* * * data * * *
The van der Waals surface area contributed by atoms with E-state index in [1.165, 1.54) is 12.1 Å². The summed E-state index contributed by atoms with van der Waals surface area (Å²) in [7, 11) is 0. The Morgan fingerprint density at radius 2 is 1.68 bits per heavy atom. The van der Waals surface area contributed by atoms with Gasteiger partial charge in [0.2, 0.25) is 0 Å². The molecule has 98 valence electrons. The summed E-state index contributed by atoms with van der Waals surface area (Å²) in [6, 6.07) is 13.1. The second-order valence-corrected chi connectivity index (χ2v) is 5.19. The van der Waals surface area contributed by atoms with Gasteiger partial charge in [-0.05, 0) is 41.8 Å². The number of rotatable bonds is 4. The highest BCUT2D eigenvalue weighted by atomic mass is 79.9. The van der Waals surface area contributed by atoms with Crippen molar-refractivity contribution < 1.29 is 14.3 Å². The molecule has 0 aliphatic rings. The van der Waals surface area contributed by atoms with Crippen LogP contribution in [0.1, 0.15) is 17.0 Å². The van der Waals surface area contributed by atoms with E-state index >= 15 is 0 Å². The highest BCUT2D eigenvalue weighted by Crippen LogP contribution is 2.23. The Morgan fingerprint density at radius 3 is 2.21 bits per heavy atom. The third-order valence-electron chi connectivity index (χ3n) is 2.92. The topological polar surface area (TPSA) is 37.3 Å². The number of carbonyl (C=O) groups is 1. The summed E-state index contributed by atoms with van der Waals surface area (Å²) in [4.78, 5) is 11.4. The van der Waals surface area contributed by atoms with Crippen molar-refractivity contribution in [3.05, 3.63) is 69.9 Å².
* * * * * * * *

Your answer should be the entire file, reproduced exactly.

The van der Waals surface area contributed by atoms with E-state index in [1.165, 1.54) is 12.1 Å². The summed E-state index contributed by atoms with van der Waals surface area (Å²) in [7, 11) is 0. The Morgan fingerprint density at radius 2 is 1.68 bits per heavy atom. The van der Waals surface area contributed by atoms with Gasteiger partial charge in [0.2, 0.25) is 0 Å². The molecule has 98 valence electrons. The summed E-state index contributed by atoms with van der Waals surface area (Å²) in [6, 6.07) is 13.1. The second-order valence-corrected chi connectivity index (χ2v) is 5.19. The van der Waals surface area contributed by atoms with Gasteiger partial charge in [-0.05, 0) is 41.8 Å². The number of rotatable bonds is 4. The highest BCUT2D eigenvalue weighted by atomic mass is 79.9. The van der Waals surface area contributed by atoms with Crippen molar-refractivity contribution < 1.29 is 14.3 Å². The molecule has 0 aliphatic rings. The van der Waals surface area contributed by atoms with Crippen LogP contribution in [0.1, 0.15) is 17.0 Å². The van der Waals surface area contributed by atoms with E-state index >= 15 is 0 Å². The highest BCUT2D eigenvalue weighted by Crippen LogP contribution is 2.23. The Morgan fingerprint density at radius 3 is 2.21 bits per heavy atom. The third-order valence-electron chi connectivity index (χ3n) is 2.92. The topological polar surface area (TPSA) is 37.3 Å². The number of carbonyl (C=O) groups is 1. The summed E-state index contributed by atoms with van der Waals surface area (Å²) in [4.78, 5) is 11.4. The van der Waals surface area contributed by atoms with Crippen molar-refractivity contribution in [3.05, 3.63) is 69.9 Å².